Have you noticed lately that your bookstores are disappearing?  A couple months ago Borders announced that it was going bankrupt and that there was a thirty/sixty/ninety day plan in place to close the majority of their stores.  Now that I am back in Los Angeles for a few days, I see the reality of this business’ demise. 

My entire twenties were spent in Border’s bookstores throughout the country.  At college in Eau Claire, WI, I would escape campus and go the twenty minutes to Borders to free myself of the academia atmosphere.  Once I moved to Los Vegas, I found refuge at the Borders at Rainbow and Lake Mead.  It was where I went to write, meet new people and take a moment to find my center. Here in L.A. it turned into my Saturday morning ritual: Coffee and then an early morning movie at the Arclight.  Now, I see, “everything must go” signs on its windows and that saddens me.

How did we get to the point where a predominant book store is closing?  One might say that it is the economy.  Others can scream technology and the introduction of the eBook.  For whatever reason, we are now in an age that grabbing your coffee, flipping through magazines while hanging out with a friend or finding a corner on the floor with a new book is becoming a fading memory.  To me, this is extreme sadness that deserves a little more pomp and circumstance than it is receiving.

Unfortunately though, this is the truth and the only thing that we can truly do is go forward with this knowledge.  What exactly does going forward look like though? Does it mean that we will all get our e-readers and when we finally finish a book, we can throw the hard copy onto the top of the fire?  Maybe, we can find some use to turning all these old books into a new energy source. “Coal is so out these days, our new natural resource is that old Encyclopedia Britannica we bought when the kids were eight in 1991”. Or possibly, there will be a huge fad of collecting books which will inspire the opening of Half Priced Books and used book stores all over the world.  Perhaps, Sally Struthers will ask us to donate our books to poor underprivileged children throughout the world?  I know I am being extremely sarcastic but really, what are we going to eventually do with all of these poor dead trees that will be lining book shelves that are also trees that had to die to hold their brothers and sisters together?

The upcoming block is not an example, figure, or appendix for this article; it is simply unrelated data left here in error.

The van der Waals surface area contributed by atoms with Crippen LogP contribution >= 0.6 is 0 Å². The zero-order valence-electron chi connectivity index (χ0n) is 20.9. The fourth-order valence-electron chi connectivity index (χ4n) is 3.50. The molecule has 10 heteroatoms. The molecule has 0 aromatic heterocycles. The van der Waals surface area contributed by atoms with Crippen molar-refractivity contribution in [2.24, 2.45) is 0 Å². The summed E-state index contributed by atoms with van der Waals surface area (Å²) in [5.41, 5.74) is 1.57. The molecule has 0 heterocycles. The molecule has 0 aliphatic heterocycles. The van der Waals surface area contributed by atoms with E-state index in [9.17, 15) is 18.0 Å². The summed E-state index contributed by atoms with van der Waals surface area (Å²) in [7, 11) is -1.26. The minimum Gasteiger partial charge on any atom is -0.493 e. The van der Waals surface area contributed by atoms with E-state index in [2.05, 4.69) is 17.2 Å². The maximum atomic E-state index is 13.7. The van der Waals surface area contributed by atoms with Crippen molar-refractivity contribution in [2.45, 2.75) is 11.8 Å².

Again, I know I am coming off sarcastic, but space is a constant issue to all of us and conservancy is even more important than that.  EBooks, the internet and all of the virtual ways to do research are helping us to cut down on our paper usage and that puts smiles on almost all of our faces; well maybe except for people who work in publishing.  While we are cutting down though on that paper resource, what happens to all the resources that have been used to make what we already have?  My friends, we are on the road to the extinction of the book.  That means, in the next twenty years or so, we need to find good use to the books we have, and that also means, we will have to start being selective on the books that we save.  I know, I know, this sounds extremely farfetched, as well as further down the road than we think, but in the next five years, when the kindergartners that are currently using ipads are in fifth grade with only eBooks for their classes, what is going to happen to those books in that elementary library? 

My reasoning, which has no scientific background at all, is that there is greatness to being able to conserve the paper and resources with the evolution of technology.  While we are doing that though, we have to be conscious of what we already have literally on our shelves, making sure we do not just throw all these perfectly good books out to the curb.  This thought seems so far away but I would like to know the preparation for this because it will be an issue: Just ask the kindergartners.  So now I, even though fully supportive of the eBook, will now go back to reading my paperback.  Supportive doesn’t mean that I’m quite ready to give in just yet.

This article can also be found in DiGn2it Magazine